I hadn't realized my little funny would prompt such a
passionate debate. :-) (And I'm on Digest mode, so it
takes me a while to get through all the messages).

My unwritten point was that libraries remain temples
of information not necessarily because of the
resources they offer, but the services they provide to
a world in critical need of information navigators
through the noise of the Internet. Why is the library
still important? Consider these values of
librarianship as taken from Shiyali Ramamrita
Ranganathan's Five Laws of Library Science:

1) Books are for use. 
2) Every reader his or her book. 
3) Every book its reader. 
4) Save the time of the reader. 
5) The Library is a growing organism. 

Substitute recordings or databases or Internet
resources if you want for book, but these principles
still hold up as valid goals for information
providers. In 1995, future ALA president Michael
Gorman articulated five new laws for the 21st century.
One of those was to "respect all forms by which
knowledge was communicated," and another was to "honor
the past and create the future." 

To these ends those of us who are librarians (and I
don't claim there is consensus) try to provide the
most useful resource for a patron's information needs.
Sometimes that will be a book, sometimes a video,
sometimes a microfilm, sometimes an Internet database.
All research builds on that which has been done in the
past; and there is no evidence (save Google's testbed
of five libraries) that it will economically viable to
provide a world of digitized primary documents in the
next decade (or two) to allow professional researchers
to only use the Web for their research.

While I was in library school in Indiana, I met many
students that were on fire from the idea of working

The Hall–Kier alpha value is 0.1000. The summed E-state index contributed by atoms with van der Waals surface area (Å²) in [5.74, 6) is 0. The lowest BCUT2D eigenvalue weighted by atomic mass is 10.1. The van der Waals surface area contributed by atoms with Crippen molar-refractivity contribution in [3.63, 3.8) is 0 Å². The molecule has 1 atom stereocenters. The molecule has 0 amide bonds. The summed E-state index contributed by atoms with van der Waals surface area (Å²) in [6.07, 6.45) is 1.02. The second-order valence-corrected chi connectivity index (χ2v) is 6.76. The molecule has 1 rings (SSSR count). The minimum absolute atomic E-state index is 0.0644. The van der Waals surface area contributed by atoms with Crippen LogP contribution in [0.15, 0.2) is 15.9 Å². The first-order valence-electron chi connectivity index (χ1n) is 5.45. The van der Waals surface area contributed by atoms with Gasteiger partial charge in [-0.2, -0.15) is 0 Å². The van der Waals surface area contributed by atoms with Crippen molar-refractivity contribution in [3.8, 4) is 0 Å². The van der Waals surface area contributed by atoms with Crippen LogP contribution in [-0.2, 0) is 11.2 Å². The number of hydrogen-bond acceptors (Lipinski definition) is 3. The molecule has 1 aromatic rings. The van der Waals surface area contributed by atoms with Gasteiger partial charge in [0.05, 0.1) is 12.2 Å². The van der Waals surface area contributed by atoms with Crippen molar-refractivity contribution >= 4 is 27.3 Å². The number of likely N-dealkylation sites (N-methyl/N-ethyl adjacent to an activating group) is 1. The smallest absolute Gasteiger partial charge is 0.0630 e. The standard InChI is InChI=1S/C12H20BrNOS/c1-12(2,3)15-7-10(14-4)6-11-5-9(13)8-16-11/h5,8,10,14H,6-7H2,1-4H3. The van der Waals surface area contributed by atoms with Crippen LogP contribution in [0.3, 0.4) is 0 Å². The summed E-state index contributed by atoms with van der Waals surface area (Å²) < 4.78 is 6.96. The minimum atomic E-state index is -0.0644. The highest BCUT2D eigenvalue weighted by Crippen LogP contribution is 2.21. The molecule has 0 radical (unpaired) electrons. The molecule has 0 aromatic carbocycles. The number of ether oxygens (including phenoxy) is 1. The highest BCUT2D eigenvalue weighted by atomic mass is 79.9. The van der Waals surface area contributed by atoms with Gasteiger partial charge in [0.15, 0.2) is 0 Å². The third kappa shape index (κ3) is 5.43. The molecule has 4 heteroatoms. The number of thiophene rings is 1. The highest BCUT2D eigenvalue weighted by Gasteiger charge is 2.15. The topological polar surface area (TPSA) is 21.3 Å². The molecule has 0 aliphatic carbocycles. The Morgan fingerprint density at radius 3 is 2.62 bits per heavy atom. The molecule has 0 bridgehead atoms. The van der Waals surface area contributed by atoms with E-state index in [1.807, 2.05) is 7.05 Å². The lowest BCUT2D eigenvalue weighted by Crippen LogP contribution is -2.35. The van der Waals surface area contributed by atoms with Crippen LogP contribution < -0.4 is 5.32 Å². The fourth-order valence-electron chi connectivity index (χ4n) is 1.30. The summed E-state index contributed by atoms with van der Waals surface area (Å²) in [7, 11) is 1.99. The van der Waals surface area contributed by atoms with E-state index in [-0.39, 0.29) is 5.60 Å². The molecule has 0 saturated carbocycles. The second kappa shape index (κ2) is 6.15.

with primary materials like rare books and manuscripts
(as well as cylinders and 78s, photographs and nitrate
film). I think that there will be those in every
generation who value artifacts from the past and will
want to preserve them. Part of preservation is keeping
the memory of that object alive, along with its
context, in the form of access through surrogate
copies (microfilm, digitization, reprinting). Two of
the greatest gifts scholars and librarians have given
has been the bibliography and the catalog which
document the existence of materials that would
otherwise be forgotten. We are all in the business of
preserving memory for ourselves, our children, our
students, as well as future generations.

Ultimately I believe the two most valuable commodities
a library can offer any community is its librarians
and its buildings (some of the last free, public
spaces where community members can gather without the
pressure to consume.) I don't think the library is
going anywhere. While some of the services it offers
and the internal processes we practice must change,
our goals remain and the backlog continues.


Thomas Pease
Library of Congress

* These statements are my own, and are not meant to
represent any official views of my employers or
institutions to whom I offer my services.

--- Thom Pease <[log in to unmask]> wrote:

> What's even more frightening is the cartoon from
> 3/17
> in which Jeremy said that he was busy doing research
> for a history paper due the next day. His mother
> muses
> "Ah, research! When I think of the hours I spent at
> the library when I was your age..." Jeremy then says
> "Done!," turns around and asks " went to a
> library?"
> I actually thought the strip's language was a little
> stilted when he asked for the URL. I thought for
> sure
> he would ask for the name of the article and just
> google it.*
> * Google (v) = "to search for information on the
> Internet, esp. using the Google search engine."
> ( from Webster's New
> Millennium™ Dictionary of English, Preview Edition
> (v
> 0.9.6))
> Thom Pease
> > Lou Judson wrote:
> >
> >  Gee, that makes sense to me! I missed the article
> as my online sub 
> to
> >  the NYTimes somehow lapsed...
> >
> >  Lou Judson • Intuitive Audio
> >  415-883-2689
> >
> >  On Mar 21, 2006, at 5:09 PM, David Lennick wrote:
> >
> >  > Not necessarily....anyone see yesterday's
> "Zits"
> comic strip? The
> >  > father is
> >  > laughing uproariously and tells the kid,
> "Jeremy,
> you have to read 
> > this
> >  > newspaper article." The son replies,
> "Okay...what's the URL?"
> >
> >  Or he could even say, Text it to me, only that
> would be "txt2M" in 
> his
> >  language.
> >
> >  ;-)(

Blog: "Audio Librarian: From A to D and Back Again"
E-mail: [log in to unmask]

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